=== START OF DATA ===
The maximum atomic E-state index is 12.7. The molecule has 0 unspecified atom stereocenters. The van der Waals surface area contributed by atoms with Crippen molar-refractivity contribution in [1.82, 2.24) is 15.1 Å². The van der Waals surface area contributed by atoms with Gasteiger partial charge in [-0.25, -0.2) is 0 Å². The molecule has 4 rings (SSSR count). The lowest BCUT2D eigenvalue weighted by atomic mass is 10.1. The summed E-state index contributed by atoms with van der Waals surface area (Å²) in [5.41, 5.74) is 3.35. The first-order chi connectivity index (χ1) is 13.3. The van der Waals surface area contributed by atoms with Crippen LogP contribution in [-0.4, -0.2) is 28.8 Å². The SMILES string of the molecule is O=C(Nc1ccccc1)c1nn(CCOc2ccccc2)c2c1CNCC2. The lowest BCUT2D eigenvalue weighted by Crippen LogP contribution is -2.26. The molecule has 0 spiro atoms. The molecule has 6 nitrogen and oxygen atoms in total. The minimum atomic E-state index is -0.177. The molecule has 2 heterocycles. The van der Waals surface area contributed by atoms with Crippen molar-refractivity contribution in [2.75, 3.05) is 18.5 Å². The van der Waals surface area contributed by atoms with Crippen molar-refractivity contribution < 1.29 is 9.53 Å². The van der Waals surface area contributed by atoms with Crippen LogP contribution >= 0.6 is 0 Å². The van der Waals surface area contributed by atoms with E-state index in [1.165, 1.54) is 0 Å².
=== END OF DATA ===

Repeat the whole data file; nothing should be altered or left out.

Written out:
The maximum atomic E-state index is 12.7. The molecule has 0 unspecified atom stereocenters. The van der Waals surface area contributed by atoms with Crippen molar-refractivity contribution in [1.82, 2.24) is 15.1 Å². The van der Waals surface area contributed by atoms with Gasteiger partial charge in [-0.25, -0.2) is 0 Å². The molecule has 4 rings (SSSR count). The lowest BCUT2D eigenvalue weighted by atomic mass is 10.1. The summed E-state index contributed by atoms with van der Waals surface area (Å²) in [5.41, 5.74) is 3.35. The first-order chi connectivity index (χ1) is 13.3. The van der Waals surface area contributed by atoms with Crippen LogP contribution in [-0.4, -0.2) is 28.8 Å². The SMILES string of the molecule is O=C(Nc1ccccc1)c1nn(CCOc2ccccc2)c2c1CNCC2. The lowest BCUT2D eigenvalue weighted by Crippen LogP contribution is -2.26. The molecule has 0 spiro atoms. The molecule has 6 nitrogen and oxygen atoms in total. The minimum atomic E-state index is -0.177. The molecule has 2 heterocycles. The van der Waals surface area contributed by atoms with Crippen molar-refractivity contribution in [2.75, 3.05) is 18.5 Å². The van der Waals surface area contributed by atoms with Crippen molar-refractivity contribution < 1.29 is 9.53 Å². The van der Waals surface area contributed by atoms with Crippen LogP contribution >= 0.6 is 0 Å². The van der Waals surface area contributed by atoms with E-state index in [1.165, 1.54) is 0 Å².